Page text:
Detailed cost-benefit analysis of potential impairment countermeasures

Research in the framework of the European research programme IMMORTAL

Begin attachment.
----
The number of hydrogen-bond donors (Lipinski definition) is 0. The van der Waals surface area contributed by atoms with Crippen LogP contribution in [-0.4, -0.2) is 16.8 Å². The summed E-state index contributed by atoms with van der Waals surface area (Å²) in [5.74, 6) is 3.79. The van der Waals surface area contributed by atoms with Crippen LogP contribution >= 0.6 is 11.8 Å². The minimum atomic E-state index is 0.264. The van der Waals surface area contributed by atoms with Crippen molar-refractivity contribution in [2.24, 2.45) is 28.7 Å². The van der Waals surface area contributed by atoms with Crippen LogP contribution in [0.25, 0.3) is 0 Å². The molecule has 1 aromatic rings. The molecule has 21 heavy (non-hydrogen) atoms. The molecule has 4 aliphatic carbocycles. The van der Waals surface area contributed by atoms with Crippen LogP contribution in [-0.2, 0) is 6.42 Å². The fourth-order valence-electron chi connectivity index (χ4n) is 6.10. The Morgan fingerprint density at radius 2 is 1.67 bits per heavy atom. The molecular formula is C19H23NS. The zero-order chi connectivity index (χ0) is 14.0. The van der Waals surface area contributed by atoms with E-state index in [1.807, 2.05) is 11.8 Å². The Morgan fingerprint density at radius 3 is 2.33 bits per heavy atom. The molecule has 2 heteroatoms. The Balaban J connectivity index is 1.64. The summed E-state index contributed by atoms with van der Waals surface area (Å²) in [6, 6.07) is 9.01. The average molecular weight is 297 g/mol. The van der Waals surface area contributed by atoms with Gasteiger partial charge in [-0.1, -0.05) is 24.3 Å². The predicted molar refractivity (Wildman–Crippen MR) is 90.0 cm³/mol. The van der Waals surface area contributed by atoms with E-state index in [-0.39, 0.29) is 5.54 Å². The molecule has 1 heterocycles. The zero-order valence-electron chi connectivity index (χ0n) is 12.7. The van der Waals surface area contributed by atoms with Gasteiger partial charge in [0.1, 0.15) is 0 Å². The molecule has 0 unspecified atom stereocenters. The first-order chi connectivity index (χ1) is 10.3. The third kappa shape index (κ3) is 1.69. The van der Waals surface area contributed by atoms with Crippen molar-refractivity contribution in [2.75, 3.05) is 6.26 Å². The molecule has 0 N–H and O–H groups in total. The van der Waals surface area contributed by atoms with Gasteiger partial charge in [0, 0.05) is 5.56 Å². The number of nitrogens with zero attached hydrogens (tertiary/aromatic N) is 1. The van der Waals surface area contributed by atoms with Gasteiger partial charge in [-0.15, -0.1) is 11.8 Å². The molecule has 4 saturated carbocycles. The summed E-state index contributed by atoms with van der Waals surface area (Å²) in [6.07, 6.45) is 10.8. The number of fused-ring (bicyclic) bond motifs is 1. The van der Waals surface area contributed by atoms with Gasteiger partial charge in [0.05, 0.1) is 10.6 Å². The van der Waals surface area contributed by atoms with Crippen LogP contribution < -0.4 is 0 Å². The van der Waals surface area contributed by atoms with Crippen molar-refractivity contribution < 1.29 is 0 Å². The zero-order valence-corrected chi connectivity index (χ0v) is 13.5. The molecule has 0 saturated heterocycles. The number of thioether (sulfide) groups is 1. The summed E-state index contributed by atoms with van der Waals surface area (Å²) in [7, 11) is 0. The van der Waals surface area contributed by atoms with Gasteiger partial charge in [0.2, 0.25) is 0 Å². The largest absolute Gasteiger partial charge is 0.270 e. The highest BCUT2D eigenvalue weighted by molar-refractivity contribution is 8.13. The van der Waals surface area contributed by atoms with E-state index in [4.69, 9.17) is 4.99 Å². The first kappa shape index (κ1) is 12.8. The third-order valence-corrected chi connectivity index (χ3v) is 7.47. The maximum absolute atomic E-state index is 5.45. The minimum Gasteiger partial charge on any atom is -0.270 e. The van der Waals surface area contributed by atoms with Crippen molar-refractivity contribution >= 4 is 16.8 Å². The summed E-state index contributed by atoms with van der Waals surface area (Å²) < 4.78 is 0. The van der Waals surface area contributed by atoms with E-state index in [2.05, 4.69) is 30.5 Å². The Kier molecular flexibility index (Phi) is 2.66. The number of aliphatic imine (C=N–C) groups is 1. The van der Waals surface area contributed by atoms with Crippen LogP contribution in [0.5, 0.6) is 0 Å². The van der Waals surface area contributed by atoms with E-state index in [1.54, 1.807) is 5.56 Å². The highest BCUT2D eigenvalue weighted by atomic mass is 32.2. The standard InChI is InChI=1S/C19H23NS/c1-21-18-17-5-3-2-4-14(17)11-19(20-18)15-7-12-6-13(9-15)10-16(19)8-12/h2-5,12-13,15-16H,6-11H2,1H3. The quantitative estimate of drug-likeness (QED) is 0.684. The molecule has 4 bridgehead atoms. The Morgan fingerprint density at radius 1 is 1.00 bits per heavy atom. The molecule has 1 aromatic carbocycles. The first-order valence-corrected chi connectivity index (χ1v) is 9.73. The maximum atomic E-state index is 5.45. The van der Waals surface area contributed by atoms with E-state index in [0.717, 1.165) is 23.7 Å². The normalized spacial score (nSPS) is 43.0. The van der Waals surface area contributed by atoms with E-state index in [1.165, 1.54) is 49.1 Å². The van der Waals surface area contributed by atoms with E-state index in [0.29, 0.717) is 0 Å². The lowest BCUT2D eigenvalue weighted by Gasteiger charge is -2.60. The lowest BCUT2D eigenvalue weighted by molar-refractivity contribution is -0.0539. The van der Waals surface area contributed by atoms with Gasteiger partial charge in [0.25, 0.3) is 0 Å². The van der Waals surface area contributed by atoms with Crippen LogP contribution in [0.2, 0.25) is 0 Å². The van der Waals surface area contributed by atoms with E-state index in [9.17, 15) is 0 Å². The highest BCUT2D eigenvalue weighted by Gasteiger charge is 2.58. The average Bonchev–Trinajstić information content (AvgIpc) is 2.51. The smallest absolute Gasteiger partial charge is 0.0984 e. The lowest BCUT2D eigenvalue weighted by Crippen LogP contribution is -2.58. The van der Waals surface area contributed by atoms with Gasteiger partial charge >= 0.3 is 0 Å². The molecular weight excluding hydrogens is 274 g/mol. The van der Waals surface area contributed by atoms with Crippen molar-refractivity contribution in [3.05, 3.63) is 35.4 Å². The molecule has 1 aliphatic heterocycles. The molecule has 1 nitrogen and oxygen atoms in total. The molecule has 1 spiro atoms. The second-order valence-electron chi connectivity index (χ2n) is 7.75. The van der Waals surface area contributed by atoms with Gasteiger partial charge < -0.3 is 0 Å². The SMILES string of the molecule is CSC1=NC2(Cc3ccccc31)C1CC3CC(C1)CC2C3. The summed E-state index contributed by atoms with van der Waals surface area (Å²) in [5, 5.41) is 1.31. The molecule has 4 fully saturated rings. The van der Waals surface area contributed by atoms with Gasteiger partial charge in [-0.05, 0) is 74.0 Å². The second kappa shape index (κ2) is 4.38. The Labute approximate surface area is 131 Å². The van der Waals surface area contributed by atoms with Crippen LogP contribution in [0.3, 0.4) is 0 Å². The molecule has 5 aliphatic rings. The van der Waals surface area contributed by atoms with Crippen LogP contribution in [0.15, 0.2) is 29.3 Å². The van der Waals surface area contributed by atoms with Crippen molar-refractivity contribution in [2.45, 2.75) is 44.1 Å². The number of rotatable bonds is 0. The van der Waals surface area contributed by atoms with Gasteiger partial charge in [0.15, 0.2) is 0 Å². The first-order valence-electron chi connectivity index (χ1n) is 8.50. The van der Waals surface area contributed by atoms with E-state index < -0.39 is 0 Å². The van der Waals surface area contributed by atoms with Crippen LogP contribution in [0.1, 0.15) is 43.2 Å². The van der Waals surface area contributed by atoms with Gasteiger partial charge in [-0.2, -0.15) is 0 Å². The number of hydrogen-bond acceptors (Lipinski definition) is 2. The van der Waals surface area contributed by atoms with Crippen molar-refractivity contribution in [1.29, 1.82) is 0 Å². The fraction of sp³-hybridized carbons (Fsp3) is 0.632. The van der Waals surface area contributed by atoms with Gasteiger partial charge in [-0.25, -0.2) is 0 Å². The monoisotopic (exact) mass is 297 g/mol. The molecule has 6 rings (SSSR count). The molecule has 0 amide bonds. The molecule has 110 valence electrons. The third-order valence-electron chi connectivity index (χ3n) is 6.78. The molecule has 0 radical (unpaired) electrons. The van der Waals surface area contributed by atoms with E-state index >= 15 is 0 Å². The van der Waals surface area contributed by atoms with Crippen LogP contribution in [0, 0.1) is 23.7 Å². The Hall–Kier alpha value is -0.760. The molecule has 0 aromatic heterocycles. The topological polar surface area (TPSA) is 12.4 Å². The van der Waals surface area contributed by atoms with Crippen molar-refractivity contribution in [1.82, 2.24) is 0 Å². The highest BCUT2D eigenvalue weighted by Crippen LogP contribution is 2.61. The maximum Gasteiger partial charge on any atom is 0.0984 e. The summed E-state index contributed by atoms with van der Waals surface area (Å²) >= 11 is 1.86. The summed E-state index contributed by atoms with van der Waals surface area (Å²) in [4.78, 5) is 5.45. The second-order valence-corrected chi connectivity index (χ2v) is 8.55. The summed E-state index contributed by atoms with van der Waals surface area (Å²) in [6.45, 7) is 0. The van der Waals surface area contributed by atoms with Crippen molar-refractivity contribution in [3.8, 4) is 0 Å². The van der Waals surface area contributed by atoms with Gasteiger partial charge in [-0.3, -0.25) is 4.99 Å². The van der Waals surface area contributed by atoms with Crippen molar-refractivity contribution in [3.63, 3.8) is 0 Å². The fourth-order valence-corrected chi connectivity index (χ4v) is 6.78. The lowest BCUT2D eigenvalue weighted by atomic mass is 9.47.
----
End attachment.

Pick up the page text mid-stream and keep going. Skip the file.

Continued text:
Vlakveld, Willem; Wesemann, Paul; Devillers, Eline; Elvik (TØI), Rune; Veisten (TØI), Knut